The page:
Feds ink deal for info sharing with states
- By Dibya Sarkar, Diane Frank
- Jul 29, 2002
The federal government will begin exchanging information with state chief information officers about potential cyberattacks and other security threats under a deal signed last week by federal and state organizations.
The memorandum of understanding between the federal government's National Infrastructure Protection Center (NIPC) and the National Association of State CIOs formalizes the information sharing that already occurs on a state-by-state basis. According to the agreement, states will receive quick notification of general and specific warnings about cyber and physical threats, NASCIO officials said.
The agreement also is the first step toward forming an Interstate Information Sharing and Analysis Center (ISAC) that would help both the federal and state government anticipate and respond to security threats.
The NIPC, an interagency group based within the FBI, works closely with many public and private organizations to issue alerts on infrastructure threats. Those alerts will usually contain details about the threats and how to prevent, respond to or recover from specific attacks.
Government officials and security experts say the agreement marks the beginning of much needed cooperation between federal and state governments.
States need to take a more aggressive approach to heading off security problems, according to a NASCIO report issued last week called "Public-Sector Information Security: A Call to Action for Public-Sector CIOs."
Without intergovernmental cooperation, "it would be hard to implement fully this 'call to action,' " said Don Heiman, former Kansas CIO, who wrote the report. "What you're really doing is you're creating that tight linkage between the states and the feds."
States interested in receiving NIPC alerts will sign agreements with NASCIO, said Rock Regan, CIO of Connecticut and NASCIO president. "I think we're going to get virtually every state. Every member will probably sign up," he said. "This really formalizes a better process to make sure we're getting information on these alerts."
As part of its call to action, NASCIO also endorsed the ISAC concept. With the federal government's encouragement, several industries, including the financial and agricultural sectors, have set up ISACs to share information internally and with other organizations.
An Interstate ISAC would make it possible to pool and analyze security information across states, providing more data for security experts that might reveal security problems. "There's a lot of information that we all capture on a daily basis...but there's not a great deal of sharing between the states," Regan said.
The Interstate ISAC could also help federal cybersecurity efforts. States oversee networks that attackers often probe, so they could be a valuable source of information about security threats. For example, many of the computer viruses and worms that caused so much damage in 2000 started in part because of malicious code planted on university systems.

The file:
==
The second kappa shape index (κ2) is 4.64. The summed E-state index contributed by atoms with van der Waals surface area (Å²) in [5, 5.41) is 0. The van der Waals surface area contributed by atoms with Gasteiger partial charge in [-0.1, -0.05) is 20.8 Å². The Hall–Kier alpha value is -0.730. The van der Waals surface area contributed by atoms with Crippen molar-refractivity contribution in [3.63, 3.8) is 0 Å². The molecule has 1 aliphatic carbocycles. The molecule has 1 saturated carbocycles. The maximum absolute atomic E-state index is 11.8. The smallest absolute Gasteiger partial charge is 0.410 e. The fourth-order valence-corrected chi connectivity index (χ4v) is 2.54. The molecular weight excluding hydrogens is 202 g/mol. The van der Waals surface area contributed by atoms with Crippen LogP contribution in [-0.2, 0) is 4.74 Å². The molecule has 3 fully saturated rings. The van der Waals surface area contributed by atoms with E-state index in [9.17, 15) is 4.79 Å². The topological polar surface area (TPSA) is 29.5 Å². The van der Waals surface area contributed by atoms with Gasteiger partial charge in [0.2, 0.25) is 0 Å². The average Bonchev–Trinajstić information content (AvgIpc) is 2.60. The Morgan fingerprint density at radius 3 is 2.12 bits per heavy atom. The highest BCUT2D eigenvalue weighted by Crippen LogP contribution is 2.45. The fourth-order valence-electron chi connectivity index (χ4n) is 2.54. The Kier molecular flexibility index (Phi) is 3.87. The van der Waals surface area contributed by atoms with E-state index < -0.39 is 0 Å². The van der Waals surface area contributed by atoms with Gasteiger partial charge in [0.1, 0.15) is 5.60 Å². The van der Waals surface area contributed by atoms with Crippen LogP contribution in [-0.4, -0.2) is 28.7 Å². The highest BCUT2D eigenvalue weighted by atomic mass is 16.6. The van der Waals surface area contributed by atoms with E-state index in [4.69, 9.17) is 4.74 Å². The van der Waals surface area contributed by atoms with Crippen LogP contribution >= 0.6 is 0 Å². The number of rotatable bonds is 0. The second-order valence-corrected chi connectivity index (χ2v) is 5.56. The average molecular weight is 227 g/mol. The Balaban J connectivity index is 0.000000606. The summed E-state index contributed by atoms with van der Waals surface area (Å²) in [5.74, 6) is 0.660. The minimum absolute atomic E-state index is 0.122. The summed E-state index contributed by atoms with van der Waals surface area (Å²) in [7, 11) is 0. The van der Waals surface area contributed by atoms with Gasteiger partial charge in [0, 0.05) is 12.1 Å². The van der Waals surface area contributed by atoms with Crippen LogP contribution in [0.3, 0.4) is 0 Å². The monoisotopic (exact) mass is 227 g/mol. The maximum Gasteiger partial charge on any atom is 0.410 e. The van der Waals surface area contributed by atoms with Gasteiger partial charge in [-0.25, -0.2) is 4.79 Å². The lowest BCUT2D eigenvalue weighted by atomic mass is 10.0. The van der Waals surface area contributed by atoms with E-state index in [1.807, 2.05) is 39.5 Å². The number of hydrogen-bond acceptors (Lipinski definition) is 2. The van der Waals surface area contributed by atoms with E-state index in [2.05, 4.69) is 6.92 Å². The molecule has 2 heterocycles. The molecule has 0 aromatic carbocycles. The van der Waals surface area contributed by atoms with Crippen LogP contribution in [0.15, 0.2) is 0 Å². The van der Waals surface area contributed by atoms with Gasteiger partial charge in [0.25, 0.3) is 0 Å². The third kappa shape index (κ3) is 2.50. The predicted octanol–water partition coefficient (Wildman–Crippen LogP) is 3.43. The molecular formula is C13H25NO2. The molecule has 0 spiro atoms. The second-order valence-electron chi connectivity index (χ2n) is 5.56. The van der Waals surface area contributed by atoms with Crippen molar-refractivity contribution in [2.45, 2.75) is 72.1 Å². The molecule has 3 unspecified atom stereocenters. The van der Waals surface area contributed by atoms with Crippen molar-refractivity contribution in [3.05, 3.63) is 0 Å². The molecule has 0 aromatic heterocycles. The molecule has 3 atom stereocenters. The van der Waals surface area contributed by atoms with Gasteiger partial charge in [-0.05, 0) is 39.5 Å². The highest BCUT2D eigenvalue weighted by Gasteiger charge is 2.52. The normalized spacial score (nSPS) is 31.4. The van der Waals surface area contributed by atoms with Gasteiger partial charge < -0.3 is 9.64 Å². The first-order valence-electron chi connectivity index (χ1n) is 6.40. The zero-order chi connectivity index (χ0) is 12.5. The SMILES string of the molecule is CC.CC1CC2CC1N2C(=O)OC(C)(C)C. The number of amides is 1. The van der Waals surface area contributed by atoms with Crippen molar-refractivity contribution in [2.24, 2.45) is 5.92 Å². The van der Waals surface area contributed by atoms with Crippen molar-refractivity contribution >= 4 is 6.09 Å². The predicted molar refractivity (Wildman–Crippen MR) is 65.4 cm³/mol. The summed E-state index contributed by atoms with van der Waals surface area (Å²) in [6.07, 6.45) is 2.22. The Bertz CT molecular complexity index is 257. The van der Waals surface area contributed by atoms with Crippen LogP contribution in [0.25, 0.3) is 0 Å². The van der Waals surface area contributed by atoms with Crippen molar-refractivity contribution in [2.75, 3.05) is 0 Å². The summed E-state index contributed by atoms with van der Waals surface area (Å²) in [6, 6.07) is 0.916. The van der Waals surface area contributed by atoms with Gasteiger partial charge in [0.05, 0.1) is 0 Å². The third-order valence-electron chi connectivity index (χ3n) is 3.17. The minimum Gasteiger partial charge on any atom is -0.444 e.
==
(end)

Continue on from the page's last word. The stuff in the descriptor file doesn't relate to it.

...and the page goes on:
Providing information on the threats at the state level is critical to the overall goal of the ISACs, said Shannon Kellogg, vice president of information security programs at the Information Technology Association of America. "The states have a very important role to play," he said.
NASCIO is developing the ISAC proposal and talking with several federal agencies to get support, be it money, people or other resources, Regan said. "We're looking for some help, particularly to get it started," he said.
The ISAC is expected to be self-supporting, with states signing up to participate on a subscription basis. The NASCIO executive committee is working to get support from the states and expects to put out a request for proposals before the end of the year for one of the many private-sector companies to provide the center's support staff, Regan said.
NASCIO's decision to use a contractor to support its ISAC is wise because so many other ISACs are already up and running, Kellogg said. Industry has a great deal of expertise in collecting and analyzing threat and attack information for this purpose, and states can benefit from industry's experience, he said.
Share and share alike
One expected offshoot of last week's agreement between the National Association of State Chief Information Officers and the National Infrastructure Protection Center is the creation of an Interstate Information Sharing and Analysis Center (ISAC).
President Clinton first urged the creation of sector-specific ISACs in May 1998 when he issued Presidential Decision Directive 63, which requires federal agencies to secure the information and physical systems that support the nation's critical infrastructure, such as banking and transportation. The Bush administration has continued to support the formation of ISACs to cooperate with the Critical Infrastructure Protection Board, created by executive order in October 2001.